MAHOPAC, N.Y. - Growing old is a challenging and difficult transition, not just for the person who’s doing the growing, but also for the family members who provide the assistance and care.

About 30 years ago, elder law emerged as the legal discipline that addresses such challenges. For family members who face long-term medical care or hospitalization, the needs can be dire. Understanding and mapping out how Medicare and Medicaid pay for health care is a fundamental part of elder law and the knowledge base of the professionals at the Sloan & Feller law firm.

Alan Feller, managing partner for the Mahopac-based firm, was attending Brooklyn Law School back in the ‘90s when elder care was first beginning to develop as a legal discipline.

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“You could have real conversations with families about their needs,” he said. “My grandfather passed away around that time—1996—and I realized this was the profession that really hit home for me.”

Feller grew up in New City in neighboring Rockland County and received his bachelor’s degree from SUNY Albany. After graduating Brooklyn Law School, he joined elder-care attorney Leslie Sloan in New York City, who would eventually become his partner in Sloan & Feller. She has since retired, but Feller is dedicated to keeping her name on the shingle.

“She bought a house up in Brewster and it reminded me of what Rockland County was when I was young,” he said. “So, when I got married, we moved the practice from Manhattan up to Mahopac. That was many years ago. When you grow up in the Hudson Valley, it’s hard to beat.”
Feller said that it is important for families to be proactive when it comes to issues such as elder care; it’s something that impacts every family eventually and they should be prepared.

“Most people don’t think it applies to them,” he said. “They think they’re not eligible for Medicaid, but an individual can be eligible for home care with the right guidance. It has no penalty period; they don’t have to lose a significant chunk of their resources to receive these benefits. It is better to have things in place and be proactive.”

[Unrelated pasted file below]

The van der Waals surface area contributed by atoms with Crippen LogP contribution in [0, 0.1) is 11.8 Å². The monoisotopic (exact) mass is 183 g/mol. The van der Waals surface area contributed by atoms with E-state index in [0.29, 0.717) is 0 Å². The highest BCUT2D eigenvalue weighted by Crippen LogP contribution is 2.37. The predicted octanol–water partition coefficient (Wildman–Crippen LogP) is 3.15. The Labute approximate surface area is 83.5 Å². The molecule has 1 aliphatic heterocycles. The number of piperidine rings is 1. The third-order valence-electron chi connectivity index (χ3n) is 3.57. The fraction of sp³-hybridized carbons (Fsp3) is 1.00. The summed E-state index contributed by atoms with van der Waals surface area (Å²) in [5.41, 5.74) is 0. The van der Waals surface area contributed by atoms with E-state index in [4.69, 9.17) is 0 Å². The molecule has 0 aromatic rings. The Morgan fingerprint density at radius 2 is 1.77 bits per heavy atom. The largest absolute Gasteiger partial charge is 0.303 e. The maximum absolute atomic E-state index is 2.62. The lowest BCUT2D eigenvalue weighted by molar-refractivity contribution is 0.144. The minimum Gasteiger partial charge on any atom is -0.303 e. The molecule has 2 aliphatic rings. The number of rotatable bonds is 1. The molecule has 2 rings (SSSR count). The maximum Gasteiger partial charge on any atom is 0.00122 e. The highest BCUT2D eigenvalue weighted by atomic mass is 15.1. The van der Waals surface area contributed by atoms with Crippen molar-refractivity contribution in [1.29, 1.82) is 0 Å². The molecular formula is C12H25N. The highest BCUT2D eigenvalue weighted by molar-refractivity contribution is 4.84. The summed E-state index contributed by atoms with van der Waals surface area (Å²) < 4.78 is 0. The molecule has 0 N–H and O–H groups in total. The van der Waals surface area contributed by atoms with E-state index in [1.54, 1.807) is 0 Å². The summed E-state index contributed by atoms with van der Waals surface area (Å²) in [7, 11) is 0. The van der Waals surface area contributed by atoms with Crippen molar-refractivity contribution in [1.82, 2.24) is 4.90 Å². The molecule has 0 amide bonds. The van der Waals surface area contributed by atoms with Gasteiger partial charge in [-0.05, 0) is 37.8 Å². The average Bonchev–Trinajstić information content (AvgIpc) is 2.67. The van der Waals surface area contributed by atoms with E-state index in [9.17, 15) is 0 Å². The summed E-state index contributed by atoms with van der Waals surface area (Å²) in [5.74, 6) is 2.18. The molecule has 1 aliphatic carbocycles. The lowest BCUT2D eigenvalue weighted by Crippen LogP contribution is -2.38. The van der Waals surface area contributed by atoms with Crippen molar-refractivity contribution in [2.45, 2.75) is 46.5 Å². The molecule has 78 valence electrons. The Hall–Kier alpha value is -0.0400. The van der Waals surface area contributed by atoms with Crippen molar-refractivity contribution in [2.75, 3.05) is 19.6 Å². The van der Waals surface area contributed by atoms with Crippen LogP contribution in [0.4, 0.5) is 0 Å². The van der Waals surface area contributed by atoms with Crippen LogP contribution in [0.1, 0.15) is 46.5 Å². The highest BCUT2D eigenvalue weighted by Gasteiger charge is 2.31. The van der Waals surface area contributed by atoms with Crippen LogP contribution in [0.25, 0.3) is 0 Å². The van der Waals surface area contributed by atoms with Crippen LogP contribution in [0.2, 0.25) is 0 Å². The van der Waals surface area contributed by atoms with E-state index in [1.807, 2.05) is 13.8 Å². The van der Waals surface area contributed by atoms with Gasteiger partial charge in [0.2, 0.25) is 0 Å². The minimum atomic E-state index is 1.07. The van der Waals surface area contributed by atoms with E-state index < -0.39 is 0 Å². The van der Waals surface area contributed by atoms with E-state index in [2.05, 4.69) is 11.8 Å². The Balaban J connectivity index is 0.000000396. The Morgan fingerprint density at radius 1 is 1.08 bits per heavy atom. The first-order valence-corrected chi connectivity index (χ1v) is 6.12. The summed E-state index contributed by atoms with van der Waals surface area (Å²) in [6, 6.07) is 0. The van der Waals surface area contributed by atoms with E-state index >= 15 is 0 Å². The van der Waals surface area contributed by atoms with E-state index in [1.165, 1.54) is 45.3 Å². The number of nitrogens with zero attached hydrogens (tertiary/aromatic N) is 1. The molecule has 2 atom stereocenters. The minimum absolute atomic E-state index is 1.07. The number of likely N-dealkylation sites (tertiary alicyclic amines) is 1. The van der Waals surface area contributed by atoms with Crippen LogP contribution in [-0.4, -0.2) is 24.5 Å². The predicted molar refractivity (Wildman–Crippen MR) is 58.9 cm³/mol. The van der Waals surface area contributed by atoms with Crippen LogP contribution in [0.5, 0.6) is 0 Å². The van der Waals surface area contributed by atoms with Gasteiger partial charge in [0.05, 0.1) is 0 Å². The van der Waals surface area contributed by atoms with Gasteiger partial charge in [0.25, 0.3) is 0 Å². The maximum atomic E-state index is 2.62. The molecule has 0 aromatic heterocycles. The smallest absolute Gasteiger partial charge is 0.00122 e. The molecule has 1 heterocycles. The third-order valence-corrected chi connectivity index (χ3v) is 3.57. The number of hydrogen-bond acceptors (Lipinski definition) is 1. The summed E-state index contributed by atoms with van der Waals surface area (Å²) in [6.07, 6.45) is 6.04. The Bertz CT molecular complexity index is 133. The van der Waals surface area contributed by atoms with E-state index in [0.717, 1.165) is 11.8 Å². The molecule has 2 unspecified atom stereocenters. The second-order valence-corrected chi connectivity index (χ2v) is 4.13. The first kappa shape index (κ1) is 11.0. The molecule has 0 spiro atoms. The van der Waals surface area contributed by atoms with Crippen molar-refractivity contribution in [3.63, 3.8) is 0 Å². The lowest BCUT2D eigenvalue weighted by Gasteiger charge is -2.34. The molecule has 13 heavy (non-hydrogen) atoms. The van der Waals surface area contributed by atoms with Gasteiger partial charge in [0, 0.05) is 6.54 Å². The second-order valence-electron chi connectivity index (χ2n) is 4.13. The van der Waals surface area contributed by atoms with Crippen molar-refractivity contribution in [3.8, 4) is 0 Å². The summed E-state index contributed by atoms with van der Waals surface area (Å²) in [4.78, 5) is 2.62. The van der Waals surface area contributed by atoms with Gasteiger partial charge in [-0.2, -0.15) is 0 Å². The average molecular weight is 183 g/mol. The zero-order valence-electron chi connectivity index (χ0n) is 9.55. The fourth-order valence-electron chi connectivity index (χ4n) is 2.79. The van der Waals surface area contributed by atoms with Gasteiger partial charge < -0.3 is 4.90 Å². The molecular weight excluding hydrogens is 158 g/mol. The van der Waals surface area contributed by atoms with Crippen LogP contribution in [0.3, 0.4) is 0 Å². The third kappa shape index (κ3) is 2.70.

Sloan & Feller can help families do just that.

“We have a lot of experience,” Feller said. “We use a team approach as opposed to just an individual attorney. We have a support staff that includes a social worker. We have specialization all throughout the firm that can handle any situation that might pop up. We all live close by and have a vested interest in the community.”

Feller regularly lectures on elder law issues for senior groups, senior living facilities, financial institutions, bar associations and health organizations including the Alzheimer’s Association and ALS Association.

As an active member of the New York State Bar Association, the firm stays on the cutting edge of changes in New York law that affects its clients. 
Sloan & Feller also specializes in estate planning, which can be an integral part of elder law. The fruits of a 40-year working life can be undone with a few poor planning decisions, Feller notes.  His firm examines tax consequences, long-term healthcare costs, relevant financial liabilities and family dynamics to construct and maintain a client’s estate plan.

Another facet of the law firm is its work helping local businesses plan and grow.

“Since the founding of Sloan & Feller, our business advisement practice has been a source of pleasure and appreciation,” Feller said. “We work with entrepreneurs on choice of entity, legal and financial building blocks and start-up concerns. Medical and dental professionals utilize Sloan & Feller for sales of practices, buy-ins, as well as new practice creation.”

Feller was the vice president of the Estate Planning Council of Putnam County, a board member and the technology chairperson for the Putnam and Dutchess Geriatric Committee, and a member of the Putnam County Bar Association.

In 2010, he was appointed to the New York State Bar Association’s Task Force on the Future of the Legal Profession, a distinguished panel of legal practitioners and educators that studied and recommended ways to create a roadmap for the future of legal practice and training. 

He was a member of the state Bar Association’s Electronic Communications Committee and started the Elder Law Attorney Practice Group (ELAP), which is the nation’s largest independent elder law attorney group on LinkedIn. 

In 2012, Feller was asked to join the board of the Boxwood Alliance, a free and collaborative initiative to help keep Northern Westchester and Putnam County seniors in their homes and communities.

Besides elder law, estate planning and business strategy, the firm’s other areas of practice include advance directives, Last Will and Testaments, trusts, guardianships, probate and administrations, asset protections, real estate and entertainment law. 

To learn more about Sloan & Feller, call 845-621-8640 or visit